Staged as they were in a country under a recently imposed state of siege, the World Aquatics Championships produced a hero so suited for the role that he might have come from Central Casting. Indeed, if U.S. swimmer Tim Shaw's primary mission in Cali, Colombia was to win gold medals, his secondary one appeared to be avoiding any land-bound acts or utterances which might further inflame the passions that had resulted in rifle-toting shock troops sullenly patrolling all three pools where the championships were held. Yet there was the feeling that a few carefully considered words from the quiet and pensive Shaw could have immediately defused any but the gravest crisis.
As quickly became evident beneath Cali's orange-tiled roofs and towering royal palms, Shaw was capable of working his tempering influence in various ways. Emerging as the star of the 10-day championships, which also included competitions in diving, water polo and synchronized swimming, the 17-year-old freestyler displayed his versatility by winning three events at distances ranging from 200 to 1,500 meters, meanwhile doing his level best to disabuse onlookers of the persistent notion that he was another Mark Spitz. Peering out from behind bookish glasses, his pale and well-chiseled features virtually expressionless, Shaw said repeatedly, "Spitz and I are totally different." Asked by one persistent interviewer whether that meant in water or on land, he replied, "Both."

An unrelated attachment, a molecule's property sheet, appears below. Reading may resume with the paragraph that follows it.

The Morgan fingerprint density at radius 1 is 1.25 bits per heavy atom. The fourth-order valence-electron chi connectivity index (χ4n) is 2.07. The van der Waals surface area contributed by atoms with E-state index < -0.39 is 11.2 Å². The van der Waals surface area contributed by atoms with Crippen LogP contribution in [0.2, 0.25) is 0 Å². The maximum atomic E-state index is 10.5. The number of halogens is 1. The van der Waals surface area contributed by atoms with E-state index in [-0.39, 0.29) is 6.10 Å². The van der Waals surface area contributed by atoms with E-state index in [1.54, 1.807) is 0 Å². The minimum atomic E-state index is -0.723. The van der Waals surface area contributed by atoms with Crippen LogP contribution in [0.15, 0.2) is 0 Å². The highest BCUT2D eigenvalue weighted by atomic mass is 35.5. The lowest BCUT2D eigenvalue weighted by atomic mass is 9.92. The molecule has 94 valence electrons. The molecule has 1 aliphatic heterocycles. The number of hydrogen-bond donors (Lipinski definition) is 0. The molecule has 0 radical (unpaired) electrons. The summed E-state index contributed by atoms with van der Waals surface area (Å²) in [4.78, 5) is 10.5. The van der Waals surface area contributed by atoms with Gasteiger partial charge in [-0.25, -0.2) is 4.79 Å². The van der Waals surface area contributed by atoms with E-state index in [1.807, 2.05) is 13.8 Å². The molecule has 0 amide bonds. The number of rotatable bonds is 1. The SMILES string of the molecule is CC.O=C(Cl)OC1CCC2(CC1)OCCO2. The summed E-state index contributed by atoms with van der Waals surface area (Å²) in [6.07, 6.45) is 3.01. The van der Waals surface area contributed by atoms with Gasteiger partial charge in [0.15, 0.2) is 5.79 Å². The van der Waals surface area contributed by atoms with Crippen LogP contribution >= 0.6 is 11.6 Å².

Shaw also responded with sobriety following the disqualification of the U.S. relay team, a blow that deprived him of both a fourth gold medal and a share of a world record. The 800-meter freestyle crew that also had included Robin Backhaus, Jim Montgomery and Bruce Furniss had splashed home in 7:30.35, nearly three seconds under the mark set by the U.S. at the first world championships held in Belgrade two years ago. The Americans were still whooping it up when it was ruled that anchorman Furniss had entered the water before Shaw, who swam the third leg, had touched the wall. Runner-up West Germany was declared the winner, leaving Furniss, a teammate of Shaw's at the Long Beach (Calif.) Swim Club, disconsolate. Backhaus and Montgomery comforted him as Shaw calmly tried to lay the matter to rest. Putting an arm around Furniss, he said, "We're not mad at you one bit. It could have been any of us." Then he went off to watch a water polo game.
At such moments Shaw, his tender years notwithstanding, gave the appearance of being a battle-hardened veteran. As well he might. At the 1973 Belgrade championships Shaw, then 15, was the youngest member of the U.S. men's team, yet swam to fourth place in the 400 freestyle. Then, last summer, he came into his own, and has been on a world-record spree ever since. Due to enroll at hometown Long Beach State this fall, the 5'11", 170-pound Shaw is the current world-record holder in the 400-, 800-and 1,500-meter freestyles. He also held the 200 freestyle record until Furniss broke it in the U.S. world-championship trials in June.